The retirement of Henry Olonga, who released a powerful statement condemning the political situation in Zimbabwe, overshadowed Sri Lanka's straightforward victory.
Thoughtful and extremely likeable, Olonga waited until the match was over before making his announcement.
Once again, it is proven sport and politics will always mix, no matter how hard the administrators try to prevent it.
It is a fact politics have, through the intransigence and naivety of the World Cup organisers, left an indelible stain on this tournament.
Olonga released a powerful statement
If only some common sense, in the interest purely of cricket, had been applied months ago.
Olonga did not play on Saturday. more as a result, I suspect, of his wayward spell against Kenya than anything else.
His team played with far more spirit and purpose than they did in that defeat in the certain knowledge it was Andy Flower's farewell.
Possibly, they also knew in advance Olonga was to call it a day.
In fact, they appeared more purposeful than the Sri Lankans who have done little in this tournament to suggest they will provide Australia with too many problems in Port Elizabeth.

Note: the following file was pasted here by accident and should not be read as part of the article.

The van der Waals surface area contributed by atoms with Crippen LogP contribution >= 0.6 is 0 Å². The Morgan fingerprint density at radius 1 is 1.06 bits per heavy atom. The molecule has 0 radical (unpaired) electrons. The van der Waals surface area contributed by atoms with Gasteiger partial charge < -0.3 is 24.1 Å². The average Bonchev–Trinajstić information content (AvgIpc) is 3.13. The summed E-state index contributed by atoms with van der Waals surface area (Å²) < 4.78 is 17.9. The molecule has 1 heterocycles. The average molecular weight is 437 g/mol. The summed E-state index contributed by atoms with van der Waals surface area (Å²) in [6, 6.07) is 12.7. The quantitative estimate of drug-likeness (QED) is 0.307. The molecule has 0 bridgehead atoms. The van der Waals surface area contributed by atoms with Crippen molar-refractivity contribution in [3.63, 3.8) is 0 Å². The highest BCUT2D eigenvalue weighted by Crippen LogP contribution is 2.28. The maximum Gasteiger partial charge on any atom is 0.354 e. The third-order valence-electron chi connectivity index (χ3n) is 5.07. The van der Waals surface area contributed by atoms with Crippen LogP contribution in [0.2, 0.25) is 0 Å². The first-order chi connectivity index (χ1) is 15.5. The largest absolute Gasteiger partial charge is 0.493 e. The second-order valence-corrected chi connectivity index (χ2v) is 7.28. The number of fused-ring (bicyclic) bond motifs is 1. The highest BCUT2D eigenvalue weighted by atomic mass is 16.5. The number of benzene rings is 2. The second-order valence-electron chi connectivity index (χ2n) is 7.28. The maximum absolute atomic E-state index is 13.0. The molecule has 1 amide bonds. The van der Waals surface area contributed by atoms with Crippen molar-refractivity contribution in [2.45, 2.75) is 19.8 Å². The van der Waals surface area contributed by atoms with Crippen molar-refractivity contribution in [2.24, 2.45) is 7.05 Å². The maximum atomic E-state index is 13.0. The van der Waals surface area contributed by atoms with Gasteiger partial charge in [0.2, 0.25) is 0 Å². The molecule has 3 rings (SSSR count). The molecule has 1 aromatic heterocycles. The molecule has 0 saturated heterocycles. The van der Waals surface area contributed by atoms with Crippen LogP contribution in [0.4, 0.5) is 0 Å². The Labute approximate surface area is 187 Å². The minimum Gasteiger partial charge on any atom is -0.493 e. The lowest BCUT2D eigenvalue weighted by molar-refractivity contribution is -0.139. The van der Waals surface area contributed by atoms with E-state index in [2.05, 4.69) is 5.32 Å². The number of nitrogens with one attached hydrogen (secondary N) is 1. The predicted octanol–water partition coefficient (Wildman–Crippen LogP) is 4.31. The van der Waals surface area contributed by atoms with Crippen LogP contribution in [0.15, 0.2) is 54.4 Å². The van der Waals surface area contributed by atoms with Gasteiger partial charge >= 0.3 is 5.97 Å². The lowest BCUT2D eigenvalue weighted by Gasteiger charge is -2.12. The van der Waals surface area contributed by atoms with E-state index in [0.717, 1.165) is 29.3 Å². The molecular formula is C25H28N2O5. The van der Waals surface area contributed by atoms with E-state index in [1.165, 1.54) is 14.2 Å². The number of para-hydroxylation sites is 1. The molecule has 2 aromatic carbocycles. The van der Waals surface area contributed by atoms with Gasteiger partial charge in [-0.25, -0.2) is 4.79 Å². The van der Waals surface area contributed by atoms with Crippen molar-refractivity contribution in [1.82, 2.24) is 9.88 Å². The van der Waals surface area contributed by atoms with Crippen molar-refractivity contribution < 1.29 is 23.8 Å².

Marvan Atapattu, though, has revelled on the slow pitches he has encountered here, and scored his second century to see his team to a reasonable total.
He carried his bat throughout the innings to reach 103, but the vital injection came from Kumar Sangakkara who dashed to a delightful 35 from only 25 deliveries.
When Zimbabwe began their reply, Sri Lanka was curiously tentative. The field placings were defensive from the start and the openers got away to a rollicking start.
Flower walks off the pitch for the last time
For once, Chaminda Vaas was expensive and Craig Wishart, Douglas Marillier and then Travis Friend set about the bowling.
Andy Flower appeared at number four for his final innings and, as always, he ticked along making it all seem terribly easy. However, on 38, he received one of the worst umpiring decisions of the tournament.
Playing forward to Aravinda de Silva, he managed to get a thick inside edge before the ball thumped into his pad.
Up went Mr Jerling's finger and all Flower could do, after several seconds, was to say, loudly: "What?"
His dismissal completely derailed Zimbabwe's innings. Fourth out with the score on 140, the remaining six wickets clattered for the addition of only 42 runs.
Sri Lanka were worthy winners but even as they celebrated, they must have known they will have to put up a more convincing and purposeful performance if they are to beat Australia.